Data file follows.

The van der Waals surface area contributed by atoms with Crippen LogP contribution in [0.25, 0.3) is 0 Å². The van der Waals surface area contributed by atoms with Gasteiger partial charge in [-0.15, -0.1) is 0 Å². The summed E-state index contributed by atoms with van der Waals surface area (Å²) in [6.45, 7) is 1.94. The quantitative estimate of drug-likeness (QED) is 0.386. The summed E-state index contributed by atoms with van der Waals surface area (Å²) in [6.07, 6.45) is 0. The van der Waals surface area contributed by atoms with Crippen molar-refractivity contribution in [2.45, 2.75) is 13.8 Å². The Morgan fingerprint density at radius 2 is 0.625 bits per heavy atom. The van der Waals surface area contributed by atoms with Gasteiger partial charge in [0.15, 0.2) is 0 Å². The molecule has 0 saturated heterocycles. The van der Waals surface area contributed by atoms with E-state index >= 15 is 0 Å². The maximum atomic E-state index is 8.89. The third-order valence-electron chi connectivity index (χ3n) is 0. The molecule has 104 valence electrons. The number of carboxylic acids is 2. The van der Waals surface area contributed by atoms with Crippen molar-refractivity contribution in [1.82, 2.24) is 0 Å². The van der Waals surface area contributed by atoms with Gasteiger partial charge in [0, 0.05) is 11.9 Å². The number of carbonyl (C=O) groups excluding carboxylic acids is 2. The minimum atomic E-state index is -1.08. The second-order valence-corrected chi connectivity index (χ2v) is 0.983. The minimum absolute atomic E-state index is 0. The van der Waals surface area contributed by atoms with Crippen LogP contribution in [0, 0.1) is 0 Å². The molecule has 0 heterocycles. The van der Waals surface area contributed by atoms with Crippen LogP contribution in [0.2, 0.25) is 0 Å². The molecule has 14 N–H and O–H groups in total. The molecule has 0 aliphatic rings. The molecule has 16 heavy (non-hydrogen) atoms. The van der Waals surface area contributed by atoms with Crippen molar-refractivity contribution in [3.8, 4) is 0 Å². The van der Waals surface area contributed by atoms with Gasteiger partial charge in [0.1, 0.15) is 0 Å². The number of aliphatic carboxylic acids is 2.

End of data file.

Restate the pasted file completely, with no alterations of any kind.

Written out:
The van der Waals surface area contributed by atoms with Crippen LogP contribution in [0.25, 0.3) is 0 Å². The van der Waals surface area contributed by atoms with Gasteiger partial charge in [-0.15, -0.1) is 0 Å². The summed E-state index contributed by atoms with van der Waals surface area (Å²) in [6.45, 7) is 1.94. The quantitative estimate of drug-likeness (QED) is 0.386. The summed E-state index contributed by atoms with van der Waals surface area (Å²) in [6.07, 6.45) is 0. The van der Waals surface area contributed by atoms with Crippen molar-refractivity contribution in [2.45, 2.75) is 13.8 Å². The Morgan fingerprint density at radius 2 is 0.625 bits per heavy atom. The van der Waals surface area contributed by atoms with Gasteiger partial charge in [0.15, 0.2) is 0 Å². The molecule has 0 saturated heterocycles. The van der Waals surface area contributed by atoms with E-state index >= 15 is 0 Å². The maximum atomic E-state index is 8.89. The third-order valence-electron chi connectivity index (χ3n) is 0. The molecule has 104 valence electrons. The number of carboxylic acids is 2. The van der Waals surface area contributed by atoms with Crippen molar-refractivity contribution in [1.82, 2.24) is 0 Å². The van der Waals surface area contributed by atoms with Gasteiger partial charge in [0, 0.05) is 11.9 Å². The number of carbonyl (C=O) groups excluding carboxylic acids is 2. The minimum atomic E-state index is -1.08. The second-order valence-corrected chi connectivity index (χ2v) is 0.983. The minimum absolute atomic E-state index is 0. The van der Waals surface area contributed by atoms with Crippen LogP contribution in [0, 0.1) is 0 Å². The molecule has 0 heterocycles. The van der Waals surface area contributed by atoms with Crippen LogP contribution in [0.2, 0.25) is 0 Å². The molecule has 14 N–H and O–H groups in total. The molecule has 0 aliphatic rings. The molecule has 16 heavy (non-hydrogen) atoms. The van der Waals surface area contributed by atoms with Crippen molar-refractivity contribution in [3.8, 4) is 0 Å². The van der Waals surface area contributed by atoms with Gasteiger partial charge in [0.1, 0.15) is 0 Å². The number of aliphatic carboxylic acids is 2.